The writing is on the wall

Rembrandt: Belshazzar's Feast (circa 1635-1638)

Rembrandt: Belshazzar’s Feast (circa 1635-1638)

“Belshazzar’s Feast is described in the Book of Daniel.” The Wikipedia article, Belshazzar’s Feast, gives only the barest outline of the story: “Babylonian king Belshazzar profanes the sacred vessels of the enslaved Israelites. As prophesied by the writing on the wall, and interpreted by Daniel, Belshazzar is killed and Darius the Mede succeeds to his kingdom.” But the article does include a comprehensive list of the many works of art and music which depict the story.

Wikipedia’s overarching article Belshazzar gives more detail, but you might also want to read Wikipedia: The writing on the wall, which explains that “As those at the feast profaned the sacred vessels pillaged from the Jerusalem Temple, a disembodied hand appeared and wrote on the palace wall the words, ‘Mene, Mene, Tekel, Upharsin’. The visionary Daniel was summoned and interpreted this message as the imminent end for the Babylonian kingdom.”

The Babylonian ruler (co-regent with Nabonidus, his father) is killed and his kingdom goes to Darius the Mede … and the Israelites remain in captivity. The Jewish Encyclopedia provides details of the sacrilegious ruler’s death.

The phrase, “the writing is on the wall” and its variants have passed into common usage – usually indicating awareness of some imminent and/or inevitable stroke of fate.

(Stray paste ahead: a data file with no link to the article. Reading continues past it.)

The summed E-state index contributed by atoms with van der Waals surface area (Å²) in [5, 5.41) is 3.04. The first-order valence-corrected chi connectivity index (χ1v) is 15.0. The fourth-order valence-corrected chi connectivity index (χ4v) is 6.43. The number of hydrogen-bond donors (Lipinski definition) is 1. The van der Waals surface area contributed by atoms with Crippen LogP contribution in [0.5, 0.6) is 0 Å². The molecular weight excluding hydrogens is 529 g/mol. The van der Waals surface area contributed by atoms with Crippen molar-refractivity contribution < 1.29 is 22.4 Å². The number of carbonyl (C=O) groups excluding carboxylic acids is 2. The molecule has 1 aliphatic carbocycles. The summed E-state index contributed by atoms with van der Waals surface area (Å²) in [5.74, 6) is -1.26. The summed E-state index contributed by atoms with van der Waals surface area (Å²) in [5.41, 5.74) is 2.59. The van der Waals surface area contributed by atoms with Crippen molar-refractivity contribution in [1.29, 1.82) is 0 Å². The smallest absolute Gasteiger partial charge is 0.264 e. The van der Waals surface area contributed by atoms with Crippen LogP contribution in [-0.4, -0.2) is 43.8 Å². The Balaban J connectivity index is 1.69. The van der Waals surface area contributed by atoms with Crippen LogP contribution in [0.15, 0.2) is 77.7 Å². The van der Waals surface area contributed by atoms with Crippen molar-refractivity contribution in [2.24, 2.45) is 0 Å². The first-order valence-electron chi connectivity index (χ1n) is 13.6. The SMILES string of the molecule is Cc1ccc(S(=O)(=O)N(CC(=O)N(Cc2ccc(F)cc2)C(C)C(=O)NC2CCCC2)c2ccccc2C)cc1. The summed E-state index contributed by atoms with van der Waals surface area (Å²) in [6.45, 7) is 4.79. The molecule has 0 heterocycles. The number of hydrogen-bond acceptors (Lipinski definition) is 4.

I find the Belshazzar’s Feast narrative interesting in terms of its structure. Would it occur to the wealthy – feasting in plush restaurants while their gated fortresses and garage doors are bombed by taggers – that they, like Belshazzar, are receiving messages from the Hand of God? Probably not. By the way, there is an interesting twist: it is the feast itself – and not the writing on the wall – which constitutes the act of desecration.

The images presented below were captured on 25 April 2014. Three shots of the same tag, they do not pretend to the divine; on the contrary, they endeavour to do nothing more than deconstruct an inter-textual artefact – emptying out the conflictual aspect of the tagger’s having defaced a wall previously painted to advertise and promote Orchestra Wellington and suggesting instead a new set of “artistic” values.

on the wall #01(25 April 2014)

on the wall #01 (25 April 2014)

on the wall #02 (25 April 2014)

on the wall #02 (25 April 2014)

on the wall #03 (25 April 2014)

on the wall #03 (25 April 2014)

But wait … there’s myrrh!

But wait ... there's myrrh

But wait … there’s myrrh

The Christian holy day known as Epiphany “[commemorates] (at least in western tradition) the visit of the Magi and Jesus being revealed to the Gentiles” (from Finding a New Way Home) is celebrated on 6 January. According to timeanddate.com, “It commemorates the first two occasions on which Jesus’ divinity, according to Christian belief, was manifested: when the three kings visited infant Jesus in Bethlehem, and when John the Baptist baptized him in the River Jordan. The Roman Catholic and Protestant churches emphasize the visit of the Magi when they celebrate the Epiphany. The Eastern Orthodox churches focus on Jesus’ baptism.”

All history is redaction – ie, it re-frames and retells our “old, old story” in such a way as to please the current audience. The past is perpetually being re-examined and reinterpreted.

Recent memes appearing on Facebook – but not including this one from catholicmemes.com – have commented on what three wise women would have done. One version asserts that they would have “asked directions, arrived on time, helped deliver the baby, brought practical gifts, cleaned the stable, made a casserole … and there would be peace on earth.” (From mickiemuellerart.com)